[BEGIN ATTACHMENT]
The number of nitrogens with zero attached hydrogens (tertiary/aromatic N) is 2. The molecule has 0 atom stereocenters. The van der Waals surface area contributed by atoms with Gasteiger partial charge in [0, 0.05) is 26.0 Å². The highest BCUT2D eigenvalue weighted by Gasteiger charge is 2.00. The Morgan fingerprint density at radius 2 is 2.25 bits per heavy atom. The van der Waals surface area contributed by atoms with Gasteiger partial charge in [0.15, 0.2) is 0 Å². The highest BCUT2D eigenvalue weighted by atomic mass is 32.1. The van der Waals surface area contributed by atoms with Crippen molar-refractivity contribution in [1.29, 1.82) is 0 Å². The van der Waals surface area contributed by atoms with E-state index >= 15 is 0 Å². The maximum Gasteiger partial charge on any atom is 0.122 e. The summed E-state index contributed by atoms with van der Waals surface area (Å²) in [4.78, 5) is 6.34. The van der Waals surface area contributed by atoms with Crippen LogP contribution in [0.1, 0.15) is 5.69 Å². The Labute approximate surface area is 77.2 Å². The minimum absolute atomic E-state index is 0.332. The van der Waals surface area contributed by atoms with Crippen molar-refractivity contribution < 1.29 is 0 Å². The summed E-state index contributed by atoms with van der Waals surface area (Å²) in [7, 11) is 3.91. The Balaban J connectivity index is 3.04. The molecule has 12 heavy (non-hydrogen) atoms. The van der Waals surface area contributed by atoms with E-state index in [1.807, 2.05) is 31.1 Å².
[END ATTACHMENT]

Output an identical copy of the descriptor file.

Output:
The number of nitrogens with zero attached hydrogens (tertiary/aromatic N) is 2. The molecule has 0 atom stereocenters. The van der Waals surface area contributed by atoms with Gasteiger partial charge in [0, 0.05) is 26.0 Å². The highest BCUT2D eigenvalue weighted by Gasteiger charge is 2.00. The Morgan fingerprint density at radius 2 is 2.25 bits per heavy atom. The van der Waals surface area contributed by atoms with Gasteiger partial charge in [0.15, 0.2) is 0 Å². The highest BCUT2D eigenvalue weighted by atomic mass is 32.1. The van der Waals surface area contributed by atoms with Crippen molar-refractivity contribution in [1.29, 1.82) is 0 Å². The van der Waals surface area contributed by atoms with E-state index >= 15 is 0 Å². The maximum Gasteiger partial charge on any atom is 0.122 e. The summed E-state index contributed by atoms with van der Waals surface area (Å²) in [4.78, 5) is 6.34. The van der Waals surface area contributed by atoms with Crippen LogP contribution in [0.1, 0.15) is 5.69 Å². The Labute approximate surface area is 77.2 Å². The minimum absolute atomic E-state index is 0.332. The van der Waals surface area contributed by atoms with Crippen molar-refractivity contribution < 1.29 is 0 Å². The summed E-state index contributed by atoms with van der Waals surface area (Å²) in [7, 11) is 3.91. The Balaban J connectivity index is 3.04. The molecule has 12 heavy (non-hydrogen) atoms. The van der Waals surface area contributed by atoms with E-state index in [1.807, 2.05) is 31.1 Å².